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Legislation:Greater awareness needed

25 January 2013

A written scheme of examination is a legal requirement for almost all compressed air systems, yet many compressed air users seem unaware of the legislation. It can often be unclear as to where the responsibility lies to en

A written scheme of examination is a legal requirement for almost all compressed air systems, yet many compressed air users seem unaware of the legislation. It can often be unclear as to where the responsibility lies to ensure compliance. Andy Jones, general manager of Mattei Compressors, throws some light on the subject

The Pressure Systems Safety Regulations 2000 that came into force on 21 February 2000 outlines the responsibilities of users and owners of pressure systems. The regulations state that users and owners need to demonstrate they know the safe operating limits, pressure and temperature of their systems, and that the systems are safe under those conditions.

The regulations also state that users of pressure systems must have a written scheme of examination, which is a document containing information about certain items of plant and equipment that form a pressure system, operate under pressure and contain a relevant fluid. A 'relevant fluid' is defined by the scheme of examination as compressed air or liquefied gas, including air at a pressure of more than 0.5 bar above atmospheric pressure; pressurised hot water above 110°C; and steam at any pressure.

By taking into account this definition, compressed air systems containing a pressure vessel should therefore be covered by a written scheme of examination. However, there is an exception for systems with a pressure vessel containing less that 250 bar litres.

In Mattei's experience, it seems many compressed air users are not aware of this legal requirement. But, with a potential fine of up to £20,000 for not having this document in place, it is certainly in the best interests of those responsible for compressed air systems to ensure it is arranged.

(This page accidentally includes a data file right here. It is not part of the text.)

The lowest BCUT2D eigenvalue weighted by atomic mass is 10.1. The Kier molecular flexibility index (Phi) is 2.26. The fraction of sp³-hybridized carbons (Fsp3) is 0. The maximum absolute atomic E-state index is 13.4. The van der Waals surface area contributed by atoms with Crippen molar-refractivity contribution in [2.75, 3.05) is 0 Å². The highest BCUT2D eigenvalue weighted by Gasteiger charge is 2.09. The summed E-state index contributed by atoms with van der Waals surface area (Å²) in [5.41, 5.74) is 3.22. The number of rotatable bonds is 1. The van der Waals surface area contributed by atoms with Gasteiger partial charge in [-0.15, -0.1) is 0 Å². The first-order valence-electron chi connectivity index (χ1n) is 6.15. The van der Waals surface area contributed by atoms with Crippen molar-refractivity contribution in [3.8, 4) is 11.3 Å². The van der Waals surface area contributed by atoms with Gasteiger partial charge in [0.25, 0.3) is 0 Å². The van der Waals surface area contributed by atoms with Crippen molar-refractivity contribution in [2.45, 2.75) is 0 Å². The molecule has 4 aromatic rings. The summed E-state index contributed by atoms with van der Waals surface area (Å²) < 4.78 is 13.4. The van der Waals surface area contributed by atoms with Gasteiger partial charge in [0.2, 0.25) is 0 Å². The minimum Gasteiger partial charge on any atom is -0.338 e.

The written scheme of examination contains a wealth of important information.

Details within the document will include the parts of the system that need to be examined, the nature of the examinations, the preparatory work required and the maximum length of time between them.

Another important aspect of the document is the identification of the competent person who has certified the written scheme of examination.

It is not just a legal obligation to have the document, but also to carry out the examination of the compressed air system in line with terms and conditions it sets out.

Not doing this is also illegal, and those responsible will be liable for prosecution.

Therefore, once the written scheme is drafted and signed off, it essentially needs to become a working document to provide guidelines and timescales for the examinations to take place.

Turning to the issue of responsibility, the user of the installed system has to ensure the scheme has been produced. It is the responsibility of the owner to ensure the system is not used until the document is finished and the system examined. To get a scheme drawn up, a competent person has to either write the document, or certify it is suitable. However, the person carrying out the examinations does not have to be the one who prepared or certified the written scheme.

This said, the law does differ slightly if the compressor is a piece of mobile hire equipment. In this instance, the responsibility lies with the owner - ie the rental company. It is their responsibility to ensure all the necessary documentation is in place and the system is checked and maintained in line with the written scheme of examination.

For those compressed air users who are new to this legislation, there are opportunities to seek help. Responsible compressed air companies, such as Mattei, will be able to provide the document and carry out examinations in accordance with the written scheme, or at the very least provide advice on sourcing services.

While the document may seem like a paperwork exercise, the regulation has been introduced for good reason. Incorrectly designed or maintained air systems have the potential to be dangerous, with the main hazards being the impact from the blast if a system explodes, the impact from parts of equipment that fail, or any flying debris. By ensuring the system is installed and then maintained to a high standard at the right intervals - which the written scheme of examination will outline - it is possible to significantly reduce this risk. Having the scheme in place will also ensure the responsible person is not at risk of breaking the law, which could result in prosecution and a hefty fine. With so many compressed air companies available to help, there is no excuse not to comply with this important legislation.